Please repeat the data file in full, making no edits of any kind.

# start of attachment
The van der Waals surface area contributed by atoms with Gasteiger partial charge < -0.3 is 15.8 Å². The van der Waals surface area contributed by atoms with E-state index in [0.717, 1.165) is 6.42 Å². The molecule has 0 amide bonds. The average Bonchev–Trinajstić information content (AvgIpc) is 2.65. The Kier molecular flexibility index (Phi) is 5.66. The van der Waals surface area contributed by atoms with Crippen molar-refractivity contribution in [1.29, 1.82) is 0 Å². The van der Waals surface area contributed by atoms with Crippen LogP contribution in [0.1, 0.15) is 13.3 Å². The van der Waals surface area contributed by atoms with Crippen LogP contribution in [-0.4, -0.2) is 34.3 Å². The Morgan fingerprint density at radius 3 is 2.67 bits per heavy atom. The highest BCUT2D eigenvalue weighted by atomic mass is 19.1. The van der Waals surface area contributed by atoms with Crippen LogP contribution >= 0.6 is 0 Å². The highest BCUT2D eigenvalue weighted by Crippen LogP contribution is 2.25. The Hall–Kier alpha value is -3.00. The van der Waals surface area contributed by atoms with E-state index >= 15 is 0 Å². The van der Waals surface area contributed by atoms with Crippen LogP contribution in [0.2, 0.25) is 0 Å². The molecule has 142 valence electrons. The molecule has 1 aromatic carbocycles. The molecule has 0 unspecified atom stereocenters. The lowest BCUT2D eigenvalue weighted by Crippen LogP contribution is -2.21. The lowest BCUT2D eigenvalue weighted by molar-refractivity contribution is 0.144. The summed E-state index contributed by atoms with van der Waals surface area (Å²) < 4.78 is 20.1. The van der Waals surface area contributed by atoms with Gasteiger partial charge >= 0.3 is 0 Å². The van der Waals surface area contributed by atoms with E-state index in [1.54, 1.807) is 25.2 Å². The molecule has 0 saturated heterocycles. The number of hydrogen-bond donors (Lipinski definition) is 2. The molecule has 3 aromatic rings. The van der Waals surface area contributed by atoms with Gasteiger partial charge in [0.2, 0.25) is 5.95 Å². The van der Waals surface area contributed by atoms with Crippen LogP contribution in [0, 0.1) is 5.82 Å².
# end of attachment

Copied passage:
The van der Waals surface area contributed by atoms with Gasteiger partial charge < -0.3 is 15.8 Å². The van der Waals surface area contributed by atoms with E-state index in [0.717, 1.165) is 6.42 Å². The molecule has 0 amide bonds. The average Bonchev–Trinajstić information content (AvgIpc) is 2.65. The Kier molecular flexibility index (Phi) is 5.66. The van der Waals surface area contributed by atoms with Crippen molar-refractivity contribution in [1.29, 1.82) is 0 Å². The van der Waals surface area contributed by atoms with Crippen LogP contribution in [0.1, 0.15) is 13.3 Å². The van der Waals surface area contributed by atoms with Crippen LogP contribution in [-0.4, -0.2) is 34.3 Å². The Morgan fingerprint density at radius 3 is 2.67 bits per heavy atom. The highest BCUT2D eigenvalue weighted by atomic mass is 19.1. The van der Waals surface area contributed by atoms with Crippen LogP contribution >= 0.6 is 0 Å². The highest BCUT2D eigenvalue weighted by Crippen LogP contribution is 2.25. The Hall–Kier alpha value is -3.00. The van der Waals surface area contributed by atoms with E-state index >= 15 is 0 Å². The van der Waals surface area contributed by atoms with Crippen LogP contribution in [0.2, 0.25) is 0 Å². The molecule has 142 valence electrons. The molecule has 1 aromatic carbocycles. The molecule has 0 unspecified atom stereocenters. The lowest BCUT2D eigenvalue weighted by Crippen LogP contribution is -2.21. The lowest BCUT2D eigenvalue weighted by molar-refractivity contribution is 0.144. The summed E-state index contributed by atoms with van der Waals surface area (Å²) < 4.78 is 20.1. The van der Waals surface area contributed by atoms with Gasteiger partial charge >= 0.3 is 0 Å². The van der Waals surface area contributed by atoms with E-state index in [1.54, 1.807) is 25.2 Å². The molecule has 0 saturated heterocycles. The number of hydrogen-bond donors (Lipinski definition) is 2. The molecule has 3 aromatic rings. The van der Waals surface area contributed by atoms with Gasteiger partial charge in [0.2, 0.25) is 5.95 Å². The van der Waals surface area contributed by atoms with Crippen LogP contribution in [0, 0.1) is 5.82 Å².